In sharing our digital images on social networks, we ourselves become a face-recognized, demographic-mapped, socially-situated human product to be sold to advertisers as a direct outcome of a photo transaction. In this case, the “actuality that exists independently of the intended transaction” becomes the focus of our attention, while the intended transaction remains hidden! What Ritchen missed is that Pixels and Paradox extends past the bounds of the image frame.
This is an image that I altered using Instagram. Facebook, through Instagram, knows who I tagged in this image, who liked it, who else took this image at this time, and where it was taken. Which of those facts is a more disturbing or paradoxical outcome of this photo?
Ritchin says, “The photograph, no longer automatically a recording mechanism, is not as able to “appropriate the thing photographed” as much as to simulate it. In the age of image, the relation to the world it offers may not be knowledge or power but something like conceit.”
I suggest it’s this very conceit that prevents us from seeing not just the manipulations to the digital image, but also the manipulations that digital images are causing in our lives. We want to see versions of our selves, our friends, and our world that are engaging, digestible, and as visually appealing as possible. In the process, we are creating a new world without noticing what it is.
Ritchin is not wrong in stating, “As in the sciences, the very act of observing can fundamentally change an outcome, and so can also fundamentally change us.” But what we aren’t observing can change us, too. I suspect that we’ll understand those changes in hindsight, and will only really see the beginning at the end.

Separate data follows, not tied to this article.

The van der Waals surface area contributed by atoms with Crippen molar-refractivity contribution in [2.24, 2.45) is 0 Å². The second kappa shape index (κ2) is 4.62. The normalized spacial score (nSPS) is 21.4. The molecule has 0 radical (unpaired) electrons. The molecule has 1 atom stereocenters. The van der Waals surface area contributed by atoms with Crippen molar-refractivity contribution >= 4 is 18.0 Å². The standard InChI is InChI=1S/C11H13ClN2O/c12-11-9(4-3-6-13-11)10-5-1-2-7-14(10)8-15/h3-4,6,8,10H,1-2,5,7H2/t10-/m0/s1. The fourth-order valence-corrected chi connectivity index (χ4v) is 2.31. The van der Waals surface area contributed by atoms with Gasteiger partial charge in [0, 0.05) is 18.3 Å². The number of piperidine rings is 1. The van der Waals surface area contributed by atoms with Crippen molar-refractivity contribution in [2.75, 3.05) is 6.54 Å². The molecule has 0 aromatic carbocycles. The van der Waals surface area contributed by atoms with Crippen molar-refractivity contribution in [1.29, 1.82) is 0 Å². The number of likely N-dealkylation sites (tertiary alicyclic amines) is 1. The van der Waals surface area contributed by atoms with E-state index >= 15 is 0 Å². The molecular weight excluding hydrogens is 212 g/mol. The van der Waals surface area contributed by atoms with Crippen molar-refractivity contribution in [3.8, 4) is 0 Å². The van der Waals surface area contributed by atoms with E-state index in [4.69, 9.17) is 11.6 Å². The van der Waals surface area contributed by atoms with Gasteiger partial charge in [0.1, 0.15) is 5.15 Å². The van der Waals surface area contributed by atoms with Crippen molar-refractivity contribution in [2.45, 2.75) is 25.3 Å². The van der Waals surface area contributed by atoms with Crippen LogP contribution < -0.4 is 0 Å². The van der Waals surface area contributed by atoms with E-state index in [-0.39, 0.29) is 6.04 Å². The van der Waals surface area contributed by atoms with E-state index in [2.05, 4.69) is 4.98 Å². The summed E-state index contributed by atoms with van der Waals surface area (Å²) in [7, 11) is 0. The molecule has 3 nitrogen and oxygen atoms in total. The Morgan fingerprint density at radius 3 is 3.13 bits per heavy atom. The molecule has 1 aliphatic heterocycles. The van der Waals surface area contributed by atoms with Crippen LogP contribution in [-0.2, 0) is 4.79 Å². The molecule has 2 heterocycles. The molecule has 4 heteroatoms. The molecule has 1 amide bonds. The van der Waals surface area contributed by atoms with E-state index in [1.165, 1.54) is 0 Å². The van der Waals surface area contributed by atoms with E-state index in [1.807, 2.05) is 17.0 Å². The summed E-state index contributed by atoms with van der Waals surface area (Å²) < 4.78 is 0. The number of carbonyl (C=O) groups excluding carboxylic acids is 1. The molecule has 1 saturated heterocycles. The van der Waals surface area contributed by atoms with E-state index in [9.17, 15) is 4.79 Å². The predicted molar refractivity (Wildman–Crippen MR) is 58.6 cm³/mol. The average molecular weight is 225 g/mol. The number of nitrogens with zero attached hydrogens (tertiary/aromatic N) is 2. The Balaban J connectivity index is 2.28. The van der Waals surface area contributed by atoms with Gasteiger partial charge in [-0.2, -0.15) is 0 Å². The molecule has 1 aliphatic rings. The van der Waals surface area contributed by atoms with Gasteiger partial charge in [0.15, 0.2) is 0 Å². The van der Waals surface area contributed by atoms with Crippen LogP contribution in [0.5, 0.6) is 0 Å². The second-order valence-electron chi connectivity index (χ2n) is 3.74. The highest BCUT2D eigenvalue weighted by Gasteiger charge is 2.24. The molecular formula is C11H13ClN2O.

The process of research is often boring and frustrating. The only part of design research I consistently like is the challenge of externalizing knowledge by synthesizing findings. Leveraging discovery demands a subtle balance between stating the obvious and languishing in obscure detail, and clarifying and humanizing complex information is what design is all about.
Sadly it’s not enough for me to say, “I did an enormous amount of reading, and here is the result of that work.” This is a Masters thesis project, so I have to be able to go into detail on what that enormous amount of reading was all about, why I did it, and what I got from it. And while book after book talks about synthesizing user research findings into actionable insights, there are none that I’ve found on synthesizing literature research findings. I think the reasons for this are fairly obvious. Thus, the biggest challenge I’ve been facing lately is finding a way to both communicate and most effectively utilize the literature-based research I’ve done.